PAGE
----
Apparently you have not been hanging around here for long, correct?

If so then you would know that when there is even the slightest hint that a major is possibly going to threaten Florida, this blog flies by so fast that one can barely get a word in edgewise and a new page appears about every 2 minutes and 30 seconds.
Member Since: October 15, 2010 Posts: 0 Comments: 713
Quoting charlottefl:


I think something that is interesting to note is that we haven't had a large Category 4 or 5 hurricane come ashore anywhere along the West Coast in the last 100 years, so I think that people would be surprised how much potential destruction from storm surge damage would occur on the West Coast from a storm like that. That's part of the problem with any type of violent storm. If the vast majority of people in an area haven't experienced something like that it leaves a lot of room for complacency.
Charlie? was a cat 4 at landfall...
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Starting to look like a bust for round 2, no 'real' thunderstorms have flared up of any kind.
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Quoting MAweatherboy1:

Imagine what this blog would be like if a major hurricane was heading for Florida...
Oh trust me, as soon as you post, your comments are already at the bottom of the page a few seconds later. And of course you get your average trolls, doomcasters, wishcasters, downcasters, and all types of casters. But they're some really good people in here, they know who they are. But for me it's all good, I like learning and I will listen to every and all kinds of people beginners and experts. I try to post questions and answer to the best of my knowledge.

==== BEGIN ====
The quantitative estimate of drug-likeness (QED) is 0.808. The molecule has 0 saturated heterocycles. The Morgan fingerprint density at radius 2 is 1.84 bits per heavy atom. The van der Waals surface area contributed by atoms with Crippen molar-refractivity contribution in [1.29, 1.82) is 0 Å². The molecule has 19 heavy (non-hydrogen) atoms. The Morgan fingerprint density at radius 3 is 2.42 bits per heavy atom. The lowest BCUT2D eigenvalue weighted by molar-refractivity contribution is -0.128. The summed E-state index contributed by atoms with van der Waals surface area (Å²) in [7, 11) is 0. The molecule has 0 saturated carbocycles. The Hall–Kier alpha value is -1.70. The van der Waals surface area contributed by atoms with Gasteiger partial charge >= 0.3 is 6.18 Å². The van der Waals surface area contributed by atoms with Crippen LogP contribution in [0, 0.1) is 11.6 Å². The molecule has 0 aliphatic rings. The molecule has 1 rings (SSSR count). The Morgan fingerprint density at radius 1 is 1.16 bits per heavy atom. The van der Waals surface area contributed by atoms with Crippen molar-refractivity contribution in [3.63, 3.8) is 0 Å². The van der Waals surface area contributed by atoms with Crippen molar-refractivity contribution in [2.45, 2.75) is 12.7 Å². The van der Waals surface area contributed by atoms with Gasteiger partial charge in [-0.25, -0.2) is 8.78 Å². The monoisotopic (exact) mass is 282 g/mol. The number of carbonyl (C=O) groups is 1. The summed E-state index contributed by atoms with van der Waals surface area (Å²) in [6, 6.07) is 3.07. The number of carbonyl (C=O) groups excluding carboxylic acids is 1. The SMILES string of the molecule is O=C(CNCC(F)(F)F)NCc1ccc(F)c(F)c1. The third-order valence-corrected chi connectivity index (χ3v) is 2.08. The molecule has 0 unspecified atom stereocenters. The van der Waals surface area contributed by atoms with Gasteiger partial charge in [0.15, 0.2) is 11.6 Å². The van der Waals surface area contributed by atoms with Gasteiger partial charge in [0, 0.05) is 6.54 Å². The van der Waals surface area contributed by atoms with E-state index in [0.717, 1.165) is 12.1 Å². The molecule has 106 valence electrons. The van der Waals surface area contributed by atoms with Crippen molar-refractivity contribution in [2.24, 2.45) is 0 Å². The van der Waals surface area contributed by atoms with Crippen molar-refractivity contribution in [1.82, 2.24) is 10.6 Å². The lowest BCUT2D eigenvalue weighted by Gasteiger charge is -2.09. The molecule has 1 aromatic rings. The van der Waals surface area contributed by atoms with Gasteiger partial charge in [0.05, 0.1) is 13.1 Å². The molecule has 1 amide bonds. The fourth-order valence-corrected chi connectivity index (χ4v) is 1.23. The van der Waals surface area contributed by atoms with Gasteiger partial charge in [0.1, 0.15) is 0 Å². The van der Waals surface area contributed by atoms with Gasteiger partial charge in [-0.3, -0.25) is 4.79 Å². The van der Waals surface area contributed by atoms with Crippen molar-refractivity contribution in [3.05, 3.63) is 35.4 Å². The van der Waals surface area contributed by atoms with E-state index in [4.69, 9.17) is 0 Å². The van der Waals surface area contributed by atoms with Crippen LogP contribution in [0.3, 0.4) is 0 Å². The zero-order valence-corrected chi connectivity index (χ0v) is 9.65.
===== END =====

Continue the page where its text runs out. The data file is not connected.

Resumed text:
Member Since: August 31, 2009 Posts: 0 Comments: 5628
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Quoting MAweatherboy1:

Imagine what this blog would be like if a major hurricane was heading for Florida...


I think something that is interesting to note is that we haven't had a large Category 4 or 5 hurricane come ashore anywhere along the West Coast in the last 100 years, so I think that people would be surprised how much potential destruction from storm surge damage would occur on the West Coast from a storm like that. That's part of the problem with any type of violent storm. If the vast majority of people in an area haven't experienced something like that it leaves a lot of room for complacency.
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Quoting MAweatherboy1:

Imagine what this blog would be like if a major hurricane was heading for Florida...


Been there. When the models had Hurricane Ike heading towards the SE coast of Florida, It was chaos on here.
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Quoting EugeneTillman:

Either a direct and indirect hit will still be very significant. Obviously a category 4 or 5 coming ashore near Indian Rocks Beach will cause the most destruction. But a strong storm (high-end cat 2 or cat 3) with the radial size of Katrina or Ike coming ashore as far as 100 miles north of Tampa Bay will also be destructive, at least in terms of storm surge.

Imagine what this blog would be like if a major hurricane was heading for Florida...
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Sun is out here...
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About JeffMasters

Jeff co-founded the Weather Underground in 1995 while working on his Ph.D. He flew with the NOAA Hurricane Hunters from 1986-1990.